The Orange County Transportation Authority and Caltrans are banding together for another 1950’s style environmental disaster, widening the 405 between the 605 and the 73. The massive expansion project would add two lanes in each direction from Costa Mesa to Long Beach, an addition of over 80 miles of highway lanes. One of the lanes in each direction would be a toll lane.  The project’s total cost is only $1.7 billion.

And this isn’t just insanity, it is also schizophrenia. After all, Caltrans’ Strategic Management Plan calls for ending road widening projects even as the branch office wants to triple down on massive 405 expansions from Orange County through the Sepulveda Pass.

KPCC reports that the City of Long Beach, frustrated with the low amount of mitigation funds being offered for a massive freeway widening planned for the 405 that will dump thousands of new cars on local roads, is planning a lawsuit.

The bad news is the reason why:

Sanchez said Long Beach would like for Orange County to slow down the expansion project to give Los Angeles County Metropolitan Transportation Authority time to come up with a similar expansion of the 405 on the L.A. side.

The MTA is reviewing a feasibility study that could add one or two lanes to a five-mile stretch of the 405 in Long Beach, between the I-605 interchange north to Cherry Avenue. But that project is in the early stages, MTA officials said.

Oh, for the love of… Read more…

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Long Beach To Put Downtown LB Bike Share Program Out To Bid

Someday my docking station will come.

Someday my docking station will come.

We have been waiting for bike share—for over two years. And it seems, Long Beach, that we are finally in the more tangible stages of receiving it.

According to Nathan Baird, Mobility Coordinator for the City of Long Beach, the City will be going out to bid in the next six weeks to pursue a bike share program that will be launched in Downtown. 50 stations, 500 bikes. The cost? $2.2M through a federal grant.

But what about Bike Nation, Long Beach’s proposed bike share vendor? The company had announced in August 2012 that they would invest some $12 million into a bike share program here in Long Beach was met with astounding cheers. At the time, they had expected some 250 kiosks—yes, 250—with the first ones to be installed in downtown by early 2013. It was touted as a free—yes, free—investment.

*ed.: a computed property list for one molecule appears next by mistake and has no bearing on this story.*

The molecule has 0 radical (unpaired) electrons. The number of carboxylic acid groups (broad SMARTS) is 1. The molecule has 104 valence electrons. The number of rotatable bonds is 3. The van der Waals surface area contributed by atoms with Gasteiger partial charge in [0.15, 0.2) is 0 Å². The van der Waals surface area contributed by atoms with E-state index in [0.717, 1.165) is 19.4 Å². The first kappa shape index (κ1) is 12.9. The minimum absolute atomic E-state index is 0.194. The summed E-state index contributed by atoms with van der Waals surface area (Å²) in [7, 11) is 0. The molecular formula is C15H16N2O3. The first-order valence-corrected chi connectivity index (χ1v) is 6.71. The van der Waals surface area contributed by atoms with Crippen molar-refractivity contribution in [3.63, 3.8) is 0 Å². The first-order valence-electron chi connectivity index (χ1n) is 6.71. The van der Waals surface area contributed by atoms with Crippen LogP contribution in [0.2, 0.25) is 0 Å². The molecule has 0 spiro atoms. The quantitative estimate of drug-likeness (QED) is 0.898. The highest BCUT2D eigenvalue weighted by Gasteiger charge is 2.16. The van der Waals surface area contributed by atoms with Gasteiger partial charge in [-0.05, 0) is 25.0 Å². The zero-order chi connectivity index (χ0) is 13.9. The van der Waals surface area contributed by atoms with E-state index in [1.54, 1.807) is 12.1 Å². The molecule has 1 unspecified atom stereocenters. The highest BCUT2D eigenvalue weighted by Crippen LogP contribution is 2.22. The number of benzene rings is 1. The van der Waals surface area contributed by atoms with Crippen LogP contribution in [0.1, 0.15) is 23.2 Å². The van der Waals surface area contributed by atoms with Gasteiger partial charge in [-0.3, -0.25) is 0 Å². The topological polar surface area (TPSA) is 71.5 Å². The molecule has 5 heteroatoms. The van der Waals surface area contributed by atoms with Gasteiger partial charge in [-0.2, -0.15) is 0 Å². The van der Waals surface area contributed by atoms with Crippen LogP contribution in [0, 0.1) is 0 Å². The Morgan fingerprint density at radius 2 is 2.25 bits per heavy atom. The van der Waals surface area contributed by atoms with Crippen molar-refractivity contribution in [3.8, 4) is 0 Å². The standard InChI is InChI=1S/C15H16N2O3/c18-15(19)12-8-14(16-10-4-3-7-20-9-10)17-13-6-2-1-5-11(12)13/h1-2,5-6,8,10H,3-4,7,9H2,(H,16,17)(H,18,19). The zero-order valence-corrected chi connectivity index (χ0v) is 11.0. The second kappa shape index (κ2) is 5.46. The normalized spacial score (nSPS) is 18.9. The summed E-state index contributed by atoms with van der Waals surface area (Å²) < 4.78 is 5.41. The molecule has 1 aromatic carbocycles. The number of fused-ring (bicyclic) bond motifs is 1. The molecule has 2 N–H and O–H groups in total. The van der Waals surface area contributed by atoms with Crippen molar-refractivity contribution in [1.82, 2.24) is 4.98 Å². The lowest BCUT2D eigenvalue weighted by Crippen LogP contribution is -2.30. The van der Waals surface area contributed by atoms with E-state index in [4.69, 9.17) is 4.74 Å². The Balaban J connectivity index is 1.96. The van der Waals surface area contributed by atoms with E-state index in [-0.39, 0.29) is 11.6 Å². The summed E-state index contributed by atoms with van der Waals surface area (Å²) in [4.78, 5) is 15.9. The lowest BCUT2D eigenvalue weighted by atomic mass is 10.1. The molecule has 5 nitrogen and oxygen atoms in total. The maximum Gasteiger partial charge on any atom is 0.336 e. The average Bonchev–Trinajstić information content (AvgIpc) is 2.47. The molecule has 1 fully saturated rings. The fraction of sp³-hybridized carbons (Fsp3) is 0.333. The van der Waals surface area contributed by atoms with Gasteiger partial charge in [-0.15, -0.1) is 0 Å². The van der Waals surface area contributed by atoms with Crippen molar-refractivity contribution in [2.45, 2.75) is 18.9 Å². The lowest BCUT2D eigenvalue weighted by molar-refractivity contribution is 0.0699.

As for that whole thing, Baird responded succinctly: “That’s about as much info as I can provide right now.”

That we are now in 2015 and still have yet to find a single kiosk is more than eyebrow-raising. LA had to ditch Bike Nation after it was discovered that the bike share company did not know the advertising parameters set by the second-largest city in the U.S. This also follows their abrupt leave of their bike share program in Anaheim, where the City of Anaheim claimed Bike Nation “chose to walk out themselves.” This all precedes the cryptic photo of a skirt guard of one of the bikes for the long-anticipated bike share program promised to Long Beach. The caption on the skirt guard—”Long Beach, your bike is waiting”—silently and automatically creates a plethora of jokes. Then yet another photo, albeit still cryptic, of an array of permits issued to Bike Nation by the City of Long Beach. The caption? “Station permits for Long Beach have been issued. Stay tuned[.]”

Let us not forget that Bike Nation was finally kicked out of OC after lacking any form of viability: it generated a measly $5K in a year but cost about $100K.

Long Beach will apparently being joining Santa Monica, also pursuing its own bike share program, and Metro, who announced that they will be creating a county-wide bike share program.

Here’s to hoping, Long Beach.

 

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The Debate Over CA’s Cap-and-Trade Funds Is Not Over

From left to right: California Mayors Robert Garcia (Long Beach), Chuck Reed (San Jose), Jean Quan (Oakland), Miguel Pulido (Santa Ana), and Ed Lee (San Francisco) at a press conference in Sacramento, yesterday. Photo: Melanie Curry